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Alternative formsEdit

EtymologyEdit

From Middle English fairye, fairie, from Old French faerie, from fae + -erie, from Vulgar Latin *Fāta (goddess of fate), from Latin fātum (fate). Equivalent to Fate +‎ -ery.

English from ca. 1300, first in the sense of "enchantment, illusion, dream" and later "realm of the fays, fairy-land" or "the inhabitants of fairyland as a collective". The re-interpretation of the term as a countable noun denoting individual inhabitants of fairy-land can be traced to the 1390s, but becomes common only in the 16th century.

PronunciationEdit

NounEdit

fairy (countable and uncountable, plural fairies)

  1. (uncountable, obsolete) The realm of faerie; enchantment, illusion.
  2. A mythical being with magical powers, known in many sizes and descriptions, although often depicted in modern illustrations only as a small sprite with gauze-like wings, and revered in some modern forms of paganism.
    • 1886, Peter Christen Asbjørnsen, H.L. Brækstad, transl., Folk and Fairy Tales, page 51:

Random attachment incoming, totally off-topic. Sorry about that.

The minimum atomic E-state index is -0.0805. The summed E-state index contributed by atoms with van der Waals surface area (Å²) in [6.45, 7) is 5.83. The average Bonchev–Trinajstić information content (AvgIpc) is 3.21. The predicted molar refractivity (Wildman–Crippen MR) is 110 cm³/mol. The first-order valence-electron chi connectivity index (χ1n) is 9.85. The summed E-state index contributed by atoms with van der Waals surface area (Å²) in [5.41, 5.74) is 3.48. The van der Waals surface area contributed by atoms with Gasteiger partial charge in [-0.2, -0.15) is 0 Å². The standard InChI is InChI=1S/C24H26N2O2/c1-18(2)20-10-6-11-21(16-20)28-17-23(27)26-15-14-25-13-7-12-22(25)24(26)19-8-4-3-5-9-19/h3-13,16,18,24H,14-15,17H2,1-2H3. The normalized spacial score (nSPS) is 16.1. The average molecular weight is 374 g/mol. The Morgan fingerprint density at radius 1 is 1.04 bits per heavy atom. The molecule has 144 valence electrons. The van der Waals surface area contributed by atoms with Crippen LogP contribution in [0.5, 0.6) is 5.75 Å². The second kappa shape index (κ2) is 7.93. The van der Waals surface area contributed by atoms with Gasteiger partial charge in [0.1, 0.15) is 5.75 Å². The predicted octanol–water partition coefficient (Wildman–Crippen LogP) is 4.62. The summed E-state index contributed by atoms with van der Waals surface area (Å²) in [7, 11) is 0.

"They used to say there were fairies in that hill, I must tell you!"
  3. An enchantress, or creature of overpowering charm.
  4. (Northern England, US, derogatory, colloquial) A male homosexual, especially one who is effeminate.
    • 1933, Nathanael West, 'Miss Lonelyhearts' [Miss Lonelyhearts is male.]
      The cripple returned the smile and stuck out his hand. Miss Lonelyhearts clasped it, and they stood this way, smiling and holding hands, until Mrs. Doyle reëntered the room.
      "What a sweet pair of fairies you guys are," she said.
      The cripple pulled his hand away and made as though to strike his wife.
  5. A member of two species of hummingbird in the genus Heliothryx.

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AdjectiveEdit

fairy

  1. Like a fairy; fanciful, whimsical, delicate.